Max Holloway has no fear facing Jose Aldo on his home soil and is hopeful that this weekend will mark the start of his reign over the UFC featherweight division.
Dread is not an uncommon feeling when an offer is made to face a fighter in their home country, but when Holloway was asked to face Aldo in Brazil, he couldn’t accept the bout quick enough.
Fighting in Brazil can be a daunting task for some foreigners, especially with the chants of “you’re going to die” being shouted in the arena throughout every public event and even louder on the event night.
It’s even harder when fighting someone like Aldo, who is one of the country’s most popular and well-recognized athletes. But none of that was going to deter Holloway from his mission to become the unified featherweight champion of the world.
“In the olden days, this is what kings would do. Real kings, they roll up with their soldiers and they roll up to the king’s village and they go dethrone them,” Holloway told the Fight Society podcast.
“That’s what I plan on doing. Going to Brazil, taking what’s mine, showing the world why I’m the best fighter at this weight class and why I’m going to be one of the best fighters in the world.
Holloway wouldn’t be the first fighter to have reservations about facing Aldo in Brazil, but the moment he received the bout agreement from the UFC, he signed it and immediately returned it.
Whether it’s the chants from the crowd, the long travel or the need to find the right foods during the week, Holloway never had any doubts about going to Brazil. The fact that Aldo would be there with the featherweight title on the line was all the incentive Holloway needed to show up.
“I ain’t worried about a damn thing,” Holloway said. “The thing that I worry about is myself. I have no control over the judges. I have no control over where we fight him. I’m just happy that he took the fight, we’ve got a date and he’s going to have to see me now in the cage come June 3. I’m ready.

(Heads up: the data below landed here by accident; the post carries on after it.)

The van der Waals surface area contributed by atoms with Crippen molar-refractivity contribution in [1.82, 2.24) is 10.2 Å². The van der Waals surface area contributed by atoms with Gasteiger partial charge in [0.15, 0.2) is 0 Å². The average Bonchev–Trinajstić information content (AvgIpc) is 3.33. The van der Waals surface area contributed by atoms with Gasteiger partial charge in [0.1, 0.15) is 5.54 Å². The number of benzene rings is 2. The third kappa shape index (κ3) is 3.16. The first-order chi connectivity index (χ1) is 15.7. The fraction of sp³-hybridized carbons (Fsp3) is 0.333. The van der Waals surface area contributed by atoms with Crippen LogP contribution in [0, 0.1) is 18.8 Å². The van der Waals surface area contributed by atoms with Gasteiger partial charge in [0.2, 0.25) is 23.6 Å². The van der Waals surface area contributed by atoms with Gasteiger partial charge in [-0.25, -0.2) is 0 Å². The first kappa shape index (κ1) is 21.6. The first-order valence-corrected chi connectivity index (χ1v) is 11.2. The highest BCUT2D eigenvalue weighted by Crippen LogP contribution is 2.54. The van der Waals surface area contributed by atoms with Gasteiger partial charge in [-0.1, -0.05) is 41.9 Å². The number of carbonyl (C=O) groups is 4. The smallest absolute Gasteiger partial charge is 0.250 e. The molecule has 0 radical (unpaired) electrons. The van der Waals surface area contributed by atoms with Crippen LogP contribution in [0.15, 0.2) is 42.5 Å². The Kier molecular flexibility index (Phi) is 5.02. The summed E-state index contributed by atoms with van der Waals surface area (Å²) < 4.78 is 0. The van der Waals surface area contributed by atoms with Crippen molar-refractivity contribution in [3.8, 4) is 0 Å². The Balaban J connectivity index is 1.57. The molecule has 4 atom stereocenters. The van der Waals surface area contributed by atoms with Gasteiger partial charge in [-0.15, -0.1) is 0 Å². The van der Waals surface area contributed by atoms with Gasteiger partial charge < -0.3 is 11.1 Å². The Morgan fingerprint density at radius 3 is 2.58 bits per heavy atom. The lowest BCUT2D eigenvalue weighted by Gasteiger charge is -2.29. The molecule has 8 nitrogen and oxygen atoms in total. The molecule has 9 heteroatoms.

“All those emotions, all those things, there’s nothing to be worried [about], I have no control over it. Why am I worrying about something I totally have no control over?”
In the months and weeks leading into the fight, Holloway had a lot to say about Aldo, including his infamous “Where’s Waldo?” campaign where he intimated that the longest-reigning featherweight champion in UFC history was avoiding a fight with him.
Holloway blasted Aldo for cherry picking his fights when the Brazilian said at one point last year that he’d rather fight Anthony Pettis because he’s a bigger name in the sport than the man who will challenge him at UFC 212.
There’s nothing that Holloway said that he regrets, but he makes it clear that despite all the harsh words, he still has the utmost respect for Aldo as a fighter and champion. Still, Holloway knows taunting Aldo was a great way to ensure he got this fight, but it’s what he’ll do in the Octagon on Saturday night that will cement his legacy as champion.
“I did a lot of talking but all the talking is done. Now we’ve got the fight June 3. I hope he comes prepared because I’m coming prepared and that’s what we’re going to do. I respect the guy but at the end of the day, it’s a new era,” Holloway said. “It’s time to show the world who Max Holloway is and if they don’t know who Max Holloway is, they’re about to find out June 3.
“He’s a legend. He’s done a lot for the sport. It is what it is. When we get locked in the cage, I don’t respect nobody. I don’t respect what you did.”
Regardless of the trash talk or location for this fight, Holloway knows it all boils down to his opportunity to unify the featherweight title and cement himself as one of the best fighters in the world.
Holloway got here by going on an unprecedented 10-fight win streak but with one more victory he’ll go down in the UFC record books as only the third ever undisputed champion in the featherweight division.
“This is history. This is part of history. People are going to read about this years from now and people going to watch this fight years from now. This is history,” Holloway stated.
“To be the best you’ve got to beat the best. I’ve said it before, you want to fight the best, come fight ‘Blessed’.”